The Vow of the Artist

There are a lot of things we don’t start because beginnings are meaningless.

Beginnings are meaningless. They are a spark, a bit of stimulus that could mean anything, existing with context because they have yet to forge their own surroundings.

Why do you want to start running? It hurts. It’s embarrassing to be a sweaty mess. And you’ll lose weight… maybe. If you keep it up. And who knows if you will. The same can be said for learning a new skill, pursuing a dream.

Those first actions are frightening. Like a few pennies in your back pocket, it’s just as easy to forget they’re there, just as easy to take them and throw them in the garbage as it is to find a place to put them. In fact, collecting more grungy, worthless pennies is probably a bad habit.

It’s a psychology that extends easily to starting anything. Especially for artists and would-be creatives.

When is there a pay-off? A return on your investment?

I don’t know.

But imagine standing in a crowd and singing a single note. You don’t have to sing it particularly well, just sing it. How long before people noticed? How long before they became irritated? Then, if you just kept singing, how long before people were actually impressed?

You see, you don’t have to do something particularly well. If you are consistent, if you continue long enough, you will draw attention. Even admiration. By singing that stupid sour note (or as sweetly as you please) you’re doing something that no one else is doing, and by doing it for so long, you’re doing it in a way no one else thinks they can.

And you know what? If you do it long enough, you’ll be a singer. It doesn’t matter if you get paid, or win an award, or if people ever want to hear you again. By the virtue of your actions, you can change your identity. Success is no determinant of who we are, not even of how we’re received.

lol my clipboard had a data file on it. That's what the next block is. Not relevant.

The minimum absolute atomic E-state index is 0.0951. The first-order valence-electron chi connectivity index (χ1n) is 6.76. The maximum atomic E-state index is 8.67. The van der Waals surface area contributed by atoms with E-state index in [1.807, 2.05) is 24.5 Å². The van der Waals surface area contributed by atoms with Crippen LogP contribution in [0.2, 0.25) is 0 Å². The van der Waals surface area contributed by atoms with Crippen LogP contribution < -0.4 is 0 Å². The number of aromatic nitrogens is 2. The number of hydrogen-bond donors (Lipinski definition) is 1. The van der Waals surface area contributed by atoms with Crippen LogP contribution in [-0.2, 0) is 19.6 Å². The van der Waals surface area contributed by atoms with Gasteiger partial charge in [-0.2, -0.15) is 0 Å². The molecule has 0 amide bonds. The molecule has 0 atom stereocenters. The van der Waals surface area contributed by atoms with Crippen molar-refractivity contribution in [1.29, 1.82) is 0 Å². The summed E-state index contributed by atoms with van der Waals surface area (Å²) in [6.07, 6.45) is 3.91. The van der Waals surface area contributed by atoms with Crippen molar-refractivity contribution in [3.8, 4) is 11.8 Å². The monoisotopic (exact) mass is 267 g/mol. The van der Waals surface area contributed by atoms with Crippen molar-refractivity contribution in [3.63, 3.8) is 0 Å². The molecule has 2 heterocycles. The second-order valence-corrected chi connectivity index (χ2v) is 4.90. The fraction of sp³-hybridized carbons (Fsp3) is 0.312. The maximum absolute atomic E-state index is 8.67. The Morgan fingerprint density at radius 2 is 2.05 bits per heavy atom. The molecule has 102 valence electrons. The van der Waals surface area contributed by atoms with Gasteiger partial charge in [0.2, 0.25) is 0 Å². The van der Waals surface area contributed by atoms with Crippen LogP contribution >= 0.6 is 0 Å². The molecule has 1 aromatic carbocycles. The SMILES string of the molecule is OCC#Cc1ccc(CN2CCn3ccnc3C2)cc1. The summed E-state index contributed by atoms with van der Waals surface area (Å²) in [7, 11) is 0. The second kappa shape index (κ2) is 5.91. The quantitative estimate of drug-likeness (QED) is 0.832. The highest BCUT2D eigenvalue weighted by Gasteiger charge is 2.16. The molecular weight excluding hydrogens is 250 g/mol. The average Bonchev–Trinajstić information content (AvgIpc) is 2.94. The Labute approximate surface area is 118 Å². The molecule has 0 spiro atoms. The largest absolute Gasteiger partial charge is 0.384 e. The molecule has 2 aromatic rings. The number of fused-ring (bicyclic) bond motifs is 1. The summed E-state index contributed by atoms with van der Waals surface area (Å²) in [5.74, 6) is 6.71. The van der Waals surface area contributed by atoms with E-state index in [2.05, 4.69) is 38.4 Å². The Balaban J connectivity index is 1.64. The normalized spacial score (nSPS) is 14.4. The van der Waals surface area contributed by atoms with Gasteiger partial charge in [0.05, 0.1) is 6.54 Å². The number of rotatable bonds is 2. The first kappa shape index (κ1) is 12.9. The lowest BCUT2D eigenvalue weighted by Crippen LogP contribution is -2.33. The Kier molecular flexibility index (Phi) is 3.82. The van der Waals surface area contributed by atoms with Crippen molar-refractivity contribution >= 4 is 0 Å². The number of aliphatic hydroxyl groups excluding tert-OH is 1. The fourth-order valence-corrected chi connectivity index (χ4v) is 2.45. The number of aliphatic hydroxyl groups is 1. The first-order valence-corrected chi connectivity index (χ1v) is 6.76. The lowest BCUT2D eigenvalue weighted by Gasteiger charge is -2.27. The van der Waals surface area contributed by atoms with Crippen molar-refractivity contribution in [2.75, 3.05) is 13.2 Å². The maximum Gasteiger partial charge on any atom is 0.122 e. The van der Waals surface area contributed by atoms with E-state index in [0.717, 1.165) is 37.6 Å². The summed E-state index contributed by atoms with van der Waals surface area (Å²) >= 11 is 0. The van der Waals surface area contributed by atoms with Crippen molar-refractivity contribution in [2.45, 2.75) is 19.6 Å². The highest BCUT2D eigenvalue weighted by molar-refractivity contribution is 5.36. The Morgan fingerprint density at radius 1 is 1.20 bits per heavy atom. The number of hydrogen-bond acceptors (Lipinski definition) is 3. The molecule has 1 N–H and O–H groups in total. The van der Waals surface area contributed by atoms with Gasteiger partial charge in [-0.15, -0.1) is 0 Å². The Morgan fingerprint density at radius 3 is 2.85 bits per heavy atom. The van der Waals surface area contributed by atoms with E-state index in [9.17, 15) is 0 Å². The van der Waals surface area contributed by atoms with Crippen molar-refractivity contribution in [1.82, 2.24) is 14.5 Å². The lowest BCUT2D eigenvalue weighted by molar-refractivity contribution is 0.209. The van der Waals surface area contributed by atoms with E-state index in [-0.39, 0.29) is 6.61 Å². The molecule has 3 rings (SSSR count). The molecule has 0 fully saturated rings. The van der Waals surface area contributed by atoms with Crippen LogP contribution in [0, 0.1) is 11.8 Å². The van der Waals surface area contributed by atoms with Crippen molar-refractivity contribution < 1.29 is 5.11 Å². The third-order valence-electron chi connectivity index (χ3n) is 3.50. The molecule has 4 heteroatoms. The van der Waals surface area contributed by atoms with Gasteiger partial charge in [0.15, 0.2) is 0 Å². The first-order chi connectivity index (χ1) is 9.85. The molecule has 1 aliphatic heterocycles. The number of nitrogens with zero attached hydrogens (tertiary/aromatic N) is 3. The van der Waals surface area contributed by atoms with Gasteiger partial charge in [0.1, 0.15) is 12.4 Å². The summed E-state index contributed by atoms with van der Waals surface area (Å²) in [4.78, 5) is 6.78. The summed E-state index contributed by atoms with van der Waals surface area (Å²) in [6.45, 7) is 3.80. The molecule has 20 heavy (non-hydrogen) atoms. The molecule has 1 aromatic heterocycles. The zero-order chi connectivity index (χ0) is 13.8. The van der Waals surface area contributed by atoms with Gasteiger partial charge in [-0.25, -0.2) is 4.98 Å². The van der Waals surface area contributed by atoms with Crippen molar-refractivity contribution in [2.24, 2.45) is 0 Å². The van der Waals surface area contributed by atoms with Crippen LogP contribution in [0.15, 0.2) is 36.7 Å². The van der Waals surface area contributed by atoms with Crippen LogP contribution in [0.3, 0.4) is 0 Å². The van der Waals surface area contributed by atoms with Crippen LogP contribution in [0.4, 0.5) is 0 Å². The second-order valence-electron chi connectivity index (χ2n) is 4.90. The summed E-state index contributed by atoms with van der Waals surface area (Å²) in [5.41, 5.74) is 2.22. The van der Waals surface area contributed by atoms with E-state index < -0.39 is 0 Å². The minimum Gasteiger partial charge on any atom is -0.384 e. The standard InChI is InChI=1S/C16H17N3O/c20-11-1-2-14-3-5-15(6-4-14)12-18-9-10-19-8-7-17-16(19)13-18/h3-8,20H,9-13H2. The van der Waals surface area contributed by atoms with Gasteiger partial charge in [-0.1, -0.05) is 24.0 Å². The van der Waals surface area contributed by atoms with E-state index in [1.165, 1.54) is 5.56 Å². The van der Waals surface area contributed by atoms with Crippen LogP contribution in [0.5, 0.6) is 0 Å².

Look at Christopher Columbus. He mislabeled an entire continent of indigenous people. But thanks to him, my daughter had last Monday off. I’m not saying you should go out and misidentify Native American tribes, only that you have no idea how you’ll be remembered, so why worry what other people think?

If you sing, you’re a singer. If you write you’re a writer. If you’re an artist… art!

Don’t worry about whether or not it’s a verb, you’re already over-thinking it! Just get out there and do what you love. Determine what you want to be and dedicate yourself to it. Do it win, lose or draw. It’s better to love something badly than to be indifferent to your own actions.

The vow of an artist is not to be the best (or it shouldn’t be). The vow is to live your life in a growing aesthetic or state of communication. You don’t need someone to tell you that you’re good. You don’t even need to think you’re all that good yourself.

Sooner or later, you’ll fall in love with what you do and the rest won’t matter.

And forgive yourself when you fail to be who you want. Don’t be ashamed to turn around and start again. Success is borne of failure. Until that time when you’re thrilled with what you’re doing, you still be a singer, an artist, a writer.

People can’t take that from you.

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